Sprint is on the receiving end of a lawsuit filed by the state of New York. The state accused Sprint of not collecting or paying millions of dollars in taxes for their cell phone service. New York Supreme Court Justice O. Peter Sherwood has denied a motion by Sprint to dismiss the lawsuit.
Sherwood has dismissed a conspiracy claim against Sprint and said that certain claims applying to the periods before March 31, 2008 are barred by a three-year statute of limitations. The lawsuit was filed by New York Attorney General Eric Schneiderman. This was the first tax enforcement that was filed with the False Claims Act.
“Sprint is disappointed in the Court’s decision, and we intend to file an appeal shortly,” stated Sprint. “With this lawsuit, the Attorney General’s office is claiming New York consumers, who already pay some of the highest wireless taxes in the country, should pay even more.”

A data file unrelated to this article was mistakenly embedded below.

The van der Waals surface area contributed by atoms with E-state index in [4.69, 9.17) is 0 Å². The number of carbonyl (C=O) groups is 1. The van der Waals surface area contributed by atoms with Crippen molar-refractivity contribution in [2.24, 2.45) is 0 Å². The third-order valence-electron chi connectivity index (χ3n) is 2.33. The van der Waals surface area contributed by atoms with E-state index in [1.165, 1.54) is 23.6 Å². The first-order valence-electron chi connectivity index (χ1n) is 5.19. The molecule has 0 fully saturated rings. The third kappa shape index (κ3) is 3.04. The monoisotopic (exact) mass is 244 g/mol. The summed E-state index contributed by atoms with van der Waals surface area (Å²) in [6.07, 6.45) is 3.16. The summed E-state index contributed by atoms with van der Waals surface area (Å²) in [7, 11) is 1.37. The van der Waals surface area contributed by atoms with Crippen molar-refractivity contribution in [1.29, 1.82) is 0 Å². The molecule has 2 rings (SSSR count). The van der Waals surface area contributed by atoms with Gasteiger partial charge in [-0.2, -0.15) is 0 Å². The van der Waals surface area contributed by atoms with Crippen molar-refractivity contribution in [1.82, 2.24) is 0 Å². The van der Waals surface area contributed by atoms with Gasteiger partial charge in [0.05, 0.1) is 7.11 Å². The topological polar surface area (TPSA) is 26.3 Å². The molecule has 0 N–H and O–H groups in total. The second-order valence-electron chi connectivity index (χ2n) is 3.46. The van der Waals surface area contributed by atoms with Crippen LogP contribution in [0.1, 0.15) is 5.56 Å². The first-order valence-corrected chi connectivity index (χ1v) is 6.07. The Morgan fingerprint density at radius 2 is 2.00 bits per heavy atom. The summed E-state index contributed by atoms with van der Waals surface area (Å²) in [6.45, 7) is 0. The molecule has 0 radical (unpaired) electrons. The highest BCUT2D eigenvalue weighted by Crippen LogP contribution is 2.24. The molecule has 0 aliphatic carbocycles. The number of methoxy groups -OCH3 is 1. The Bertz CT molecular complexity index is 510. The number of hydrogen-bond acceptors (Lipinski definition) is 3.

The False Claims Act allows whistleblowers to receive up to 25% of money recovered by the government as a result of the information that they have provided. Schneiderman said that Sprint has failed to bill customers for over $100 million in taxes for their wireless services in the last 7 years.
Schneiderman said that Sprint’s decision not to collect and pay taxes was part of a way to get customers to switch over from AT&T, Verizon, and T-Mobile. The service becomes $4.6 million less expensive per month. The lawsuit is seeking three times the number of underpaid tax and penalties, according to Reuters. This means that Sprint has to defend themselves from a $300 million violation.